Discovery: UNT Finds Oak Trees Scrub Black Carbon From Atmosphere

Two oak tree species common across the southern U.S. remove black carbon from the urban atmosphere, according to a discovery by researchers at the University of North Texas.

Their findings may a possible natural way to improve air quality and climate, UNT said in a release.


Alexandra Ponette-González, principal investigator and associate professor in the Department of Geography and the Environment, led the study alongside graduate student Jenna Rindy. Collaborators included their colleagues at the University of North Texas, Baylor University, and the Cary Institute of Ecosystem Studies.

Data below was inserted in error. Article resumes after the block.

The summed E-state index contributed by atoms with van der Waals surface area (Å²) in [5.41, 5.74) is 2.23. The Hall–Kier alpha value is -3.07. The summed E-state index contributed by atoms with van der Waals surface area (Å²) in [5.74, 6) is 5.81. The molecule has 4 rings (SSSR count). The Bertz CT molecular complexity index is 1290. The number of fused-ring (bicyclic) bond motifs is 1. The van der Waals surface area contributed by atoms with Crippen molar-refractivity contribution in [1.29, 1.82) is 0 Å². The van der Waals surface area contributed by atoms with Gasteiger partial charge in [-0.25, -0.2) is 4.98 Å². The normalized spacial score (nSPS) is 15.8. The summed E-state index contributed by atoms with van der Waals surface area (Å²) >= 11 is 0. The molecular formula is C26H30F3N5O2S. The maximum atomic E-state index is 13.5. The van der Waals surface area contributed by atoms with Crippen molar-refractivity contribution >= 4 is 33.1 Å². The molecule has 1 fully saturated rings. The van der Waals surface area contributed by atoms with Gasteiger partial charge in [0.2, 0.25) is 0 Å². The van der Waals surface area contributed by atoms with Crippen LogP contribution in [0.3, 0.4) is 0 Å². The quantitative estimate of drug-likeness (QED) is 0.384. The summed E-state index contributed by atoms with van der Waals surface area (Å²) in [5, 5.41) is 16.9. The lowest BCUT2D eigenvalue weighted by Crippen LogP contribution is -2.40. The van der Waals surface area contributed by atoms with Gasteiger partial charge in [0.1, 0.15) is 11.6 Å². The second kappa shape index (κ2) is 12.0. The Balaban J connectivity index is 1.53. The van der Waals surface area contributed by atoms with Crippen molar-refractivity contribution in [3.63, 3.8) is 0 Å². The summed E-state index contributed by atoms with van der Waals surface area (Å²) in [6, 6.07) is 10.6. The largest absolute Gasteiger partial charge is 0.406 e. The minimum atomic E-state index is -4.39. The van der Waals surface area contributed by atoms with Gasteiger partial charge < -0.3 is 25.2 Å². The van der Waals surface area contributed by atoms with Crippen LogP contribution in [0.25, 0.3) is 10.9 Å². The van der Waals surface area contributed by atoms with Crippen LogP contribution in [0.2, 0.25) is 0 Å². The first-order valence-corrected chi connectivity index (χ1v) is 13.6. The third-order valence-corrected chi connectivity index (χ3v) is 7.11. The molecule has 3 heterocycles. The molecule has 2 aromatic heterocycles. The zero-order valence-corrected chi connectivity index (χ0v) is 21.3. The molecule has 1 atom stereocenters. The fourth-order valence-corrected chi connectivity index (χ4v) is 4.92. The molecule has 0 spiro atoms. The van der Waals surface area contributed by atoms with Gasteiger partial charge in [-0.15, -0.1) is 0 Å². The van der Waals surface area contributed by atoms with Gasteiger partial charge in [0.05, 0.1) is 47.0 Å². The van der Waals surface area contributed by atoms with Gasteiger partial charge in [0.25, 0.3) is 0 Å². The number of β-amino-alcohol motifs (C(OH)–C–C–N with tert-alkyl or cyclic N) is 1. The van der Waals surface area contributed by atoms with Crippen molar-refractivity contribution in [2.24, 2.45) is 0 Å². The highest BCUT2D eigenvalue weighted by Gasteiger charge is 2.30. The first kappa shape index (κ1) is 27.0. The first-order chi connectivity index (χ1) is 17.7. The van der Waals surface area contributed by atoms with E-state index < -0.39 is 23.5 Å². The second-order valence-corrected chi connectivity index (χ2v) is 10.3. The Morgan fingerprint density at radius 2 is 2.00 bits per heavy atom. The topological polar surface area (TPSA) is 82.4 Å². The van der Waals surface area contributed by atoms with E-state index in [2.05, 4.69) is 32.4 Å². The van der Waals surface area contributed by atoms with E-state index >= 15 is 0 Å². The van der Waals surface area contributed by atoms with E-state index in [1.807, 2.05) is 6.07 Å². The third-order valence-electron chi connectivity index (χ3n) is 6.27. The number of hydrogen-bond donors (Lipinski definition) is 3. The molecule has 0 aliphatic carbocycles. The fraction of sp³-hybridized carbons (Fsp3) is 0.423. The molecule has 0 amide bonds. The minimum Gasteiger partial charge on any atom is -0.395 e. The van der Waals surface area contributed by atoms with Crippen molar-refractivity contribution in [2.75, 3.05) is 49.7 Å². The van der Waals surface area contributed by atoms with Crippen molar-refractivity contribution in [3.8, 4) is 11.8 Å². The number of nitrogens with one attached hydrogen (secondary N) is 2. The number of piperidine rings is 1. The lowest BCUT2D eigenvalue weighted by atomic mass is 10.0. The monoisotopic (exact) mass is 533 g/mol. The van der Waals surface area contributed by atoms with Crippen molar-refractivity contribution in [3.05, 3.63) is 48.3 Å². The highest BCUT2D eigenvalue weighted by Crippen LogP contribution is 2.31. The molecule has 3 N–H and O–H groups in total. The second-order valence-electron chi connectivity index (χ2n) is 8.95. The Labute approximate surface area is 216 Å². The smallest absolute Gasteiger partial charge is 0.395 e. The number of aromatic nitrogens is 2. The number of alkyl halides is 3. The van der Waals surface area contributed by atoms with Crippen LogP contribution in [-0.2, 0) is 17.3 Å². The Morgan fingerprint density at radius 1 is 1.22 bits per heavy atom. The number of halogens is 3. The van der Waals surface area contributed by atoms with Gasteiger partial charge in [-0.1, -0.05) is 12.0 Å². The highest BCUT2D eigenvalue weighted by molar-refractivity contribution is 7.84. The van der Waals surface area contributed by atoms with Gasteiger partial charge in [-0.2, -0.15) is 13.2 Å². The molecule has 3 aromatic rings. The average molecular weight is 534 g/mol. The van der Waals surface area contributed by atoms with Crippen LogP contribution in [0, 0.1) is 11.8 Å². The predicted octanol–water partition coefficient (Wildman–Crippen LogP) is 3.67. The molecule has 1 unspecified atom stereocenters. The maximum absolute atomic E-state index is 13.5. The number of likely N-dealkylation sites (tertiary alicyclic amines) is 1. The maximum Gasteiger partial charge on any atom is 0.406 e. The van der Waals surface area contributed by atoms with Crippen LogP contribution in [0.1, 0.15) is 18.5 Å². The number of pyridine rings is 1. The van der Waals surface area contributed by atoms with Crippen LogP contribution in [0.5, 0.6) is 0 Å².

Black carbon is often called ‘soot’ in urban areas. UNT said it’s released into the atmosphere as a result of fossil fuels, biofuel, and biomass burning and is the second most important agent contributing to climate change.

When inhaled, black carbon may lead to respiratory and cardiovascular problems and is one of the most harmful components of fine particulate matter, UNT said.

The work was was conducted in Denton, where researchers measured the amount of black carbon particles captured by post oak and live oak trees, as well as the how much black carbon transported is to the ground when leaves fall, UNT said.

Source: Dallas Innovates